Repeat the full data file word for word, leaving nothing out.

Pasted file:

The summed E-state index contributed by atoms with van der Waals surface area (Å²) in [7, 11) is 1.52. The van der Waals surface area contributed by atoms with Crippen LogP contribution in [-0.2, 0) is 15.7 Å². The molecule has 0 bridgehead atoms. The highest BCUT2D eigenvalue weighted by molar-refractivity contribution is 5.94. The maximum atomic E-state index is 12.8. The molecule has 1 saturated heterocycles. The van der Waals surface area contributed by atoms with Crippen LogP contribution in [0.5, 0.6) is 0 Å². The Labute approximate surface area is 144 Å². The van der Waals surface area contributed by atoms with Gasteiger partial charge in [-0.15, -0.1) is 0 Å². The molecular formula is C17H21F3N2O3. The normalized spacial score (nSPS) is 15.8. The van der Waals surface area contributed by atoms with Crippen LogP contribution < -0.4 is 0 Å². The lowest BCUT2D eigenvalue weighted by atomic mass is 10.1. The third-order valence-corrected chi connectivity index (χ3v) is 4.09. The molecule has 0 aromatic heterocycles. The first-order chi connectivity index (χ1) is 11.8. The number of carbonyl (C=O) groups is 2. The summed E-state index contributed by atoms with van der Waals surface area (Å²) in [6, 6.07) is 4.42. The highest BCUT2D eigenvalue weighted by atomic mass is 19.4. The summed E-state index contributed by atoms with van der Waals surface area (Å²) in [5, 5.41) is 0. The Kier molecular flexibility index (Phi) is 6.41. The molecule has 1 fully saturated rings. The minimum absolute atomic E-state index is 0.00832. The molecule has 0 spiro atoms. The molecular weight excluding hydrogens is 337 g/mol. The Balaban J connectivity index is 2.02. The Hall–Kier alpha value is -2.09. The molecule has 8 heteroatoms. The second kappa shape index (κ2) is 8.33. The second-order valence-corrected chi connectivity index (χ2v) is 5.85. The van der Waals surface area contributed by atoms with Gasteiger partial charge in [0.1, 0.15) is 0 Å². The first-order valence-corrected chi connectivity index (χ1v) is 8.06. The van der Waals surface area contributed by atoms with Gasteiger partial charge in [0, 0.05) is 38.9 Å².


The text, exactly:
The summed E-state index contributed by atoms with van der Waals surface area (Å²) in [7, 11) is 1.52. The van der Waals surface area contributed by atoms with Crippen LogP contribution in [-0.2, 0) is 15.7 Å². The molecule has 0 bridgehead atoms. The highest BCUT2D eigenvalue weighted by molar-refractivity contribution is 5.94. The maximum atomic E-state index is 12.8. The molecule has 1 saturated heterocycles. The van der Waals surface area contributed by atoms with Crippen LogP contribution in [0.5, 0.6) is 0 Å². The Labute approximate surface area is 144 Å². The van der Waals surface area contributed by atoms with Gasteiger partial charge in [-0.15, -0.1) is 0 Å². The molecular formula is C17H21F3N2O3. The normalized spacial score (nSPS) is 15.8. The van der Waals surface area contributed by atoms with Crippen LogP contribution < -0.4 is 0 Å². The lowest BCUT2D eigenvalue weighted by atomic mass is 10.1. The third-order valence-corrected chi connectivity index (χ3v) is 4.09. The molecule has 0 aromatic heterocycles. The first-order chi connectivity index (χ1) is 11.8. The number of carbonyl (C=O) groups is 2. The summed E-state index contributed by atoms with van der Waals surface area (Å²) in [6, 6.07) is 4.42. The highest BCUT2D eigenvalue weighted by atomic mass is 19.4. The summed E-state index contributed by atoms with van der Waals surface area (Å²) in [5, 5.41) is 0. The Kier molecular flexibility index (Phi) is 6.41. The molecule has 1 fully saturated rings. The minimum absolute atomic E-state index is 0.00832. The molecule has 0 spiro atoms. The molecular weight excluding hydrogens is 337 g/mol. The Balaban J connectivity index is 2.02. The Hall–Kier alpha value is -2.09. The molecule has 8 heteroatoms. The second kappa shape index (κ2) is 8.33. The second-order valence-corrected chi connectivity index (χ2v) is 5.85. The van der Waals surface area contributed by atoms with Gasteiger partial charge in [0.1, 0.15) is 0 Å². The first-order valence-corrected chi connectivity index (χ1v) is 8.06. The van der Waals surface area contributed by atoms with Gasteiger partial charge in [0, 0.05) is 38.9 Å².